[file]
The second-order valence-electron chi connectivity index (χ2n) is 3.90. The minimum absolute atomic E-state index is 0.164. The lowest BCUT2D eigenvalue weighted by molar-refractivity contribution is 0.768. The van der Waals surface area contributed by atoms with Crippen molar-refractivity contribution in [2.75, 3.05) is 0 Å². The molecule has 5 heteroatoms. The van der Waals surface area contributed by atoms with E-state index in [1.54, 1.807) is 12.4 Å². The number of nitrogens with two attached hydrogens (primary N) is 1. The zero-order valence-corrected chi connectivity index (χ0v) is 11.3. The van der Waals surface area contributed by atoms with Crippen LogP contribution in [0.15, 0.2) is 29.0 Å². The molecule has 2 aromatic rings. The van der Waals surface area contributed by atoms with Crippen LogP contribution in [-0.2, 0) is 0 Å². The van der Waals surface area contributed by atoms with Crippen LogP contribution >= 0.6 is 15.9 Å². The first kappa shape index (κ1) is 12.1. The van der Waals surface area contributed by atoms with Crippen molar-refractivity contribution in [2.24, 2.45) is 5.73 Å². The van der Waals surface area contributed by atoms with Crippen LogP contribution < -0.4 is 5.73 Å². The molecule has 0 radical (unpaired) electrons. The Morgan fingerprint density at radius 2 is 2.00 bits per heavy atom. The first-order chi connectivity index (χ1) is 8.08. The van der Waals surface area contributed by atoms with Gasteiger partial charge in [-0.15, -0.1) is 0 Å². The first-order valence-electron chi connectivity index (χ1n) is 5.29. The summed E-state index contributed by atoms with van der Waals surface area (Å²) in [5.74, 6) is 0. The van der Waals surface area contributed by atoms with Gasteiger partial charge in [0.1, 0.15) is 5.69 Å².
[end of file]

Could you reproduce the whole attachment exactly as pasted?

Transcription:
The second-order valence-electron chi connectivity index (χ2n) is 3.90. The minimum absolute atomic E-state index is 0.164. The lowest BCUT2D eigenvalue weighted by molar-refractivity contribution is 0.768. The van der Waals surface area contributed by atoms with Crippen molar-refractivity contribution in [2.75, 3.05) is 0 Å². The molecule has 5 heteroatoms. The van der Waals surface area contributed by atoms with E-state index in [1.54, 1.807) is 12.4 Å². The number of nitrogens with two attached hydrogens (primary N) is 1. The zero-order valence-corrected chi connectivity index (χ0v) is 11.3. The van der Waals surface area contributed by atoms with Crippen LogP contribution in [0.15, 0.2) is 29.0 Å². The molecule has 2 aromatic rings. The van der Waals surface area contributed by atoms with Crippen LogP contribution in [-0.2, 0) is 0 Å². The van der Waals surface area contributed by atoms with Crippen LogP contribution >= 0.6 is 15.9 Å². The first kappa shape index (κ1) is 12.1. The van der Waals surface area contributed by atoms with Crippen molar-refractivity contribution in [2.24, 2.45) is 5.73 Å². The van der Waals surface area contributed by atoms with Crippen LogP contribution < -0.4 is 5.73 Å². The molecule has 0 radical (unpaired) electrons. The Morgan fingerprint density at radius 2 is 2.00 bits per heavy atom. The first-order chi connectivity index (χ1) is 8.08. The van der Waals surface area contributed by atoms with Gasteiger partial charge in [-0.15, -0.1) is 0 Å². The first-order valence-electron chi connectivity index (χ1n) is 5.29. The summed E-state index contributed by atoms with van der Waals surface area (Å²) in [5.74, 6) is 0. The van der Waals surface area contributed by atoms with Gasteiger partial charge in [0.1, 0.15) is 5.69 Å².